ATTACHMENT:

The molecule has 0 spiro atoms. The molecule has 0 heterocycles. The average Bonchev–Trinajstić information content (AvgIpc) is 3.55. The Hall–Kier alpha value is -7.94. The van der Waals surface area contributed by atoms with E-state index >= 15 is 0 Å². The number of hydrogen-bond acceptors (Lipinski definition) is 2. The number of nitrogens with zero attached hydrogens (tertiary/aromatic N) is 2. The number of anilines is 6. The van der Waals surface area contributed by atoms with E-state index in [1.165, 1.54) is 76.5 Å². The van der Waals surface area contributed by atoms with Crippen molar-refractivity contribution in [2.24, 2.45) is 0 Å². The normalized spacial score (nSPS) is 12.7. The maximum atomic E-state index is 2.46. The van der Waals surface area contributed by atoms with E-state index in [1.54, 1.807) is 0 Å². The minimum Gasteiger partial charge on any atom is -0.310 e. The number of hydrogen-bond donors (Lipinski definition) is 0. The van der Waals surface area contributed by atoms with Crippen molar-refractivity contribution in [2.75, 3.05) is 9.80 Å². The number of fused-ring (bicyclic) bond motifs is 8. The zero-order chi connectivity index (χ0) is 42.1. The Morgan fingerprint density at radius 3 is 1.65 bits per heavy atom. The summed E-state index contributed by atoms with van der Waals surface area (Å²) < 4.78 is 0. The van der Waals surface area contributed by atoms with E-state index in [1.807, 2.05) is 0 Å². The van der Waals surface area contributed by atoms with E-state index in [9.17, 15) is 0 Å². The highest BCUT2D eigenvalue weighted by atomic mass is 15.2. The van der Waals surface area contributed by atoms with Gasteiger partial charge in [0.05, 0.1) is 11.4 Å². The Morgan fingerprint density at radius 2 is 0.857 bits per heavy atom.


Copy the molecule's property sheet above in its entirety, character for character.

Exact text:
The molecule has 0 spiro atoms. The molecule has 0 heterocycles. The average Bonchev–Trinajstić information content (AvgIpc) is 3.55. The Hall–Kier alpha value is -7.94. The van der Waals surface area contributed by atoms with E-state index >= 15 is 0 Å². The number of hydrogen-bond acceptors (Lipinski definition) is 2. The number of nitrogens with zero attached hydrogens (tertiary/aromatic N) is 2. The number of anilines is 6. The van der Waals surface area contributed by atoms with E-state index in [1.165, 1.54) is 76.5 Å². The van der Waals surface area contributed by atoms with Crippen molar-refractivity contribution in [2.24, 2.45) is 0 Å². The normalized spacial score (nSPS) is 12.7. The maximum atomic E-state index is 2.46. The van der Waals surface area contributed by atoms with E-state index in [1.54, 1.807) is 0 Å². The minimum Gasteiger partial charge on any atom is -0.310 e. The number of hydrogen-bond donors (Lipinski definition) is 0. The van der Waals surface area contributed by atoms with Crippen molar-refractivity contribution in [2.75, 3.05) is 9.80 Å². The number of fused-ring (bicyclic) bond motifs is 8. The zero-order chi connectivity index (χ0) is 42.1. The Morgan fingerprint density at radius 3 is 1.65 bits per heavy atom. The summed E-state index contributed by atoms with van der Waals surface area (Å²) < 4.78 is 0. The van der Waals surface area contributed by atoms with E-state index in [1.807, 2.05) is 0 Å². The van der Waals surface area contributed by atoms with E-state index in [9.17, 15) is 0 Å². The highest BCUT2D eigenvalue weighted by atomic mass is 15.2. The van der Waals surface area contributed by atoms with Gasteiger partial charge in [0.05, 0.1) is 11.4 Å². The Morgan fingerprint density at radius 2 is 0.857 bits per heavy atom.